National Prosecutions

6/26/2018

ICTJ was pleased to host the newly elected United Nations Special Rapporteur on the promotion of truth, justice, reparations, and guarantees of non-recurrence, Fabian Salvioli (Argentina), at its New York office, where he discussed his vision and priorities. 

5/31/2018

The 2030 Agenda for Sustainable Development establishes an ambitious set of goals and targets, the achievement of which will be a formidable challenge for any country struggling with poverty and inequality. This challenge increases dramatically for countries currently experiencing or emerging from violent conflict. 

5/21/2018

By looking at the documentation efforts of Syrian civil society organizations, this paper challenges the notion that criminal prosecution is the sole avenue of justice available for alleged crimes in Syria. Documentation could be used for important other avenues of justice, such as acknowledgement, fulfilling victims’ right to truth, and informing and preparing future transitional justice processes. This paper makes several recommendations for what can be done with documentation to support Syrian victims.

Date published: 
Mon, 05/21/2018 - 11:56

5/10/2018

TUNIS—ICTJ hosted a conference on May 2 and 3 to address the current challenges facing Tunisia’s Specialized Criminal Chambers (SCC) as it proceeds to adjudicate cases of serious human rights violations committed under the former regime. The 90 guests who attended included members of Tunisia’s Truth and Dignity Commission (Instance Vérité et Dignité, IVD), judges, lawyers, representatives from victims’ groups, and international transitional justice experts.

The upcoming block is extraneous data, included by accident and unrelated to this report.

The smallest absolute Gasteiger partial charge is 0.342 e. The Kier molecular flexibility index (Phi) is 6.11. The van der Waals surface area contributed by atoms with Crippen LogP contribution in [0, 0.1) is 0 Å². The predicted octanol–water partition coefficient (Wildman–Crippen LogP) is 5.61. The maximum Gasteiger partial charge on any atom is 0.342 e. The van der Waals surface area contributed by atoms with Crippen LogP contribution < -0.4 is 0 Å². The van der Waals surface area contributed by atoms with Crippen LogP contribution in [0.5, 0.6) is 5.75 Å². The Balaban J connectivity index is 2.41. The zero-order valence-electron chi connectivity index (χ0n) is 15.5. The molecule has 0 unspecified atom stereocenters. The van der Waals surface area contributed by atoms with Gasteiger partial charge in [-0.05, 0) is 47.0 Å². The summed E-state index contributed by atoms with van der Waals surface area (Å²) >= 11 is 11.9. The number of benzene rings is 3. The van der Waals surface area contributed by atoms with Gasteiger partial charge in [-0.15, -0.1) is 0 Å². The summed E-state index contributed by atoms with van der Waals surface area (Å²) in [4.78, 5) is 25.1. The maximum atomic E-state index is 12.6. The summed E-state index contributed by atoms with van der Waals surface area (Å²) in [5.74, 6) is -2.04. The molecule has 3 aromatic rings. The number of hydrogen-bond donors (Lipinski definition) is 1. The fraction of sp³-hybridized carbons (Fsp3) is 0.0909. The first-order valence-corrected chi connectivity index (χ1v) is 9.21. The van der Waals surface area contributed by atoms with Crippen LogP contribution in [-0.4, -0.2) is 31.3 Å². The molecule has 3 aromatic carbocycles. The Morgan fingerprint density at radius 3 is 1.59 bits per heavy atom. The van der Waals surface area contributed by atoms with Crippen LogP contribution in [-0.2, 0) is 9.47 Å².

5/4/2018

This briefing paper focuses on the role of victims of human rights violations in criminal proceedings. This paper will provide examples of recent developments in the advancement of victim participation in criminal proceedings in international criminal law and domestic jurisdictions.

Date published: 
Fri, 05/04/2018 - 12:31

5/4/2018

Pursuing justice in a transitional context may take the form of multiple measures and goes beyond the pursuit of criminal prosecutions. Tunisia’s Basic Law on Transitional Law, adopted in December 2013, is a case in point. Despite its flaws, the the law introduced a fairly comprehensive framework to redress past abuses and to hold perpetrators to account.

Date published: 
Fri, 05/04/2018 - 11:59

5/4/2018

In some contexts, the global community has resorted to international tribunals to prosecute the most serious past crimes, such as war crimes, crimes against of humanity, and genocide. While these international efforts contributed significantly to international justice, they were resource draining and located outside the countries in which the crimes took place. To overcome these issues, the so-called hybrid court was developed that combines domestic and international law and personnel. Tunisia has adopted a purely domestic hybrid court.

Date published: 
Fri, 05/04/2018 - 10:48

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